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How to manage Christmas day carb counting with Type 1 Diabetes

Christmas day is a tricky day for anyone with dietary needs, but diabetes in particular. The unpredictability of food, alcohol, heat (in the southern hemisphere at least!), spontaneous Christmas backyard cricket or beach swims make it near impossible to keep your Blood Glucose Levels (BGLs) smooth.

By Nicole Walker


The content in this article is not intended to be a substitute for professional medical advice and should not be relied on as health or personal advice. Always seek the guidance of your doctor or other qualified health professional with any questions you may have regarding your health or a medical condition.

Christmas day is a tricky day for anyone with dietary needs, but diabetes in particular. The unpredictability of food, alcohol, heat (in the southern hemisphere at least!), spontaneous Christmas backyard cricket or beach swims make it near impossible to keep your Blood Glucose Levels (BGLs) smooth. So, let’s not aim for perfection. Let’s just aim to avoid the extremes such as pesky hypos and symptomatic higher BGLs leaving you thirsty and tired so you can enjoy your family and friends on Christmas day. Here are some tips to make life a little easier with Type 1 Diabetes on Christmas day!

Think about how your Christmas day looks, what are the likely bigger Christmas day meals and what food does your Christmas traditionally have? Will there be lots of nibbles, 3 courses, lots of dessert that you love? Will you be moving around to 2-3 different family groups and meals on the same day? Will you be having a hot meal with roast vegetables or BBQ / seafood and salads? Do you enjoy alcohol on Christmas day? Do you tend to do any activities on Christmas day like beaching, swimming in the pool, running around with the kids and their toys, going for an evening walk or a super early morning road ride?

Tip 1. Nibbles.

Bring along a plate of low carb nibbles that you don’t have to dose for (see ideas here) or other examples: seafood like prawns, oysters or mussels or easily carb countable snacks such as Jatz crackers with a low carb topping like salmon, cream cheese and capers or a variety of yummy cheeses or dark chocolate coated nuts. Steer clear of things like chips and chocolates that are hard to quantify how much you are having. If you choose to eat carbs at this time – decide how much to have, gather it on a little side plate perhaps, carb count, dose and enjoy! Deciding how much and what to eat will help to also pace yourself for the meal itself!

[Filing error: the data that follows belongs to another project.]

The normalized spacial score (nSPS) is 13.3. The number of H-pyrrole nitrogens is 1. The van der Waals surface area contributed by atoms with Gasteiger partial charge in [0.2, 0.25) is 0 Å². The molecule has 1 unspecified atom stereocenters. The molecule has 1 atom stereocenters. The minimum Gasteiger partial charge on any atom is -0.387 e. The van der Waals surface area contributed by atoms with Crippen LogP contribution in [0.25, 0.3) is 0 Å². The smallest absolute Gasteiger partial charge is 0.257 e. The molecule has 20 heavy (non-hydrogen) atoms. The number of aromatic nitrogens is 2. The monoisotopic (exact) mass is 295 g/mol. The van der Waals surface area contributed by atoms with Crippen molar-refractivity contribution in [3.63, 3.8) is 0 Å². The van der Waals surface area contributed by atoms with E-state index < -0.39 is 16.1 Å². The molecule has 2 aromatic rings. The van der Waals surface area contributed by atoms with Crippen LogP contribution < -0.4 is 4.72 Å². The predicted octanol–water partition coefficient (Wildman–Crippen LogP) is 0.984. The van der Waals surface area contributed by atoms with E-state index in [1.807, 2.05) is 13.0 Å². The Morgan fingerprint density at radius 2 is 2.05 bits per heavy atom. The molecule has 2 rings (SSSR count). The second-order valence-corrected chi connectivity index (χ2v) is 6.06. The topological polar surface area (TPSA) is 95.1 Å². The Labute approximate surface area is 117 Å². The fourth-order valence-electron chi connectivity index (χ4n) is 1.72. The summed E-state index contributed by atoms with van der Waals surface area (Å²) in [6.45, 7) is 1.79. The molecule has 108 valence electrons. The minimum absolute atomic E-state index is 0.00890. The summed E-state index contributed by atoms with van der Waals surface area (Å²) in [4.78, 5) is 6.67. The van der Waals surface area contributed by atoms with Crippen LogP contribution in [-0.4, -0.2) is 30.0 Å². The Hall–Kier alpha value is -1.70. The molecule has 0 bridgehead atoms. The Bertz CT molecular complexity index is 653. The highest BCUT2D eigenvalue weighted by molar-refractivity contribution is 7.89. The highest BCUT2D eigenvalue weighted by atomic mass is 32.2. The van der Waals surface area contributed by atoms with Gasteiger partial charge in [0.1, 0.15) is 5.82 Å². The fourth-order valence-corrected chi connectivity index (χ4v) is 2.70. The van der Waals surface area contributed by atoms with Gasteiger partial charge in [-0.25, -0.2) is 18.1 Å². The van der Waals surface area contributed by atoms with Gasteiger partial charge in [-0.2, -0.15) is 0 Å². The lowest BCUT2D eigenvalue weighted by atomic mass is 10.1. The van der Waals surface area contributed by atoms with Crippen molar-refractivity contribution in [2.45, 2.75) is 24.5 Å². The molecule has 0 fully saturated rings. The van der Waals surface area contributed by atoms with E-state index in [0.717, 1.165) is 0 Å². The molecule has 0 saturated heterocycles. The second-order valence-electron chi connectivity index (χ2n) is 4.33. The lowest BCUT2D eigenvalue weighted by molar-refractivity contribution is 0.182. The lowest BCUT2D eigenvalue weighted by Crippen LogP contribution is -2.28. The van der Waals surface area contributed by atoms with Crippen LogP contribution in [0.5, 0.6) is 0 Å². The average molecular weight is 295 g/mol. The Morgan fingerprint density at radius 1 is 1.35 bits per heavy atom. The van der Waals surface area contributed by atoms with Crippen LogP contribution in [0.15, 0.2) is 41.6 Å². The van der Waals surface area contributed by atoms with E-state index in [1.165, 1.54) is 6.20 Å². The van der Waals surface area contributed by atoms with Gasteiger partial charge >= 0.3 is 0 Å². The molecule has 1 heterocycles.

Tip 2. Dose for each course separately.

Yes, that is right. Dose for entrée/nibbles, then again for the main and then the dessert on a pump AND on injections. Three eating occasions, three doses. This is because insulin is designed to work best when you dose within 20min (ish!) to immediately before a meal therefore each dose will absorb the glucose from the meal as best as possible.

Want to avoid giving three doses?

Dosing up front for all courses could result in a hypo if you dose too much insulin too early when the main and dessert are a good hour or two away.

Dosing at the last course will likely mean your BGL runs high and you will likely need a correction. This is a sure way for your BGLs to be a bit wild all day and making it tricky to catch up.

Having low carb snacks prior to the meal will reduce your doses to just two! Or perhaps you are not such a fan of the dessert – consider choc dipped strawberries or some nice cheese on low carb crackers and you might only need to dose for the main meal.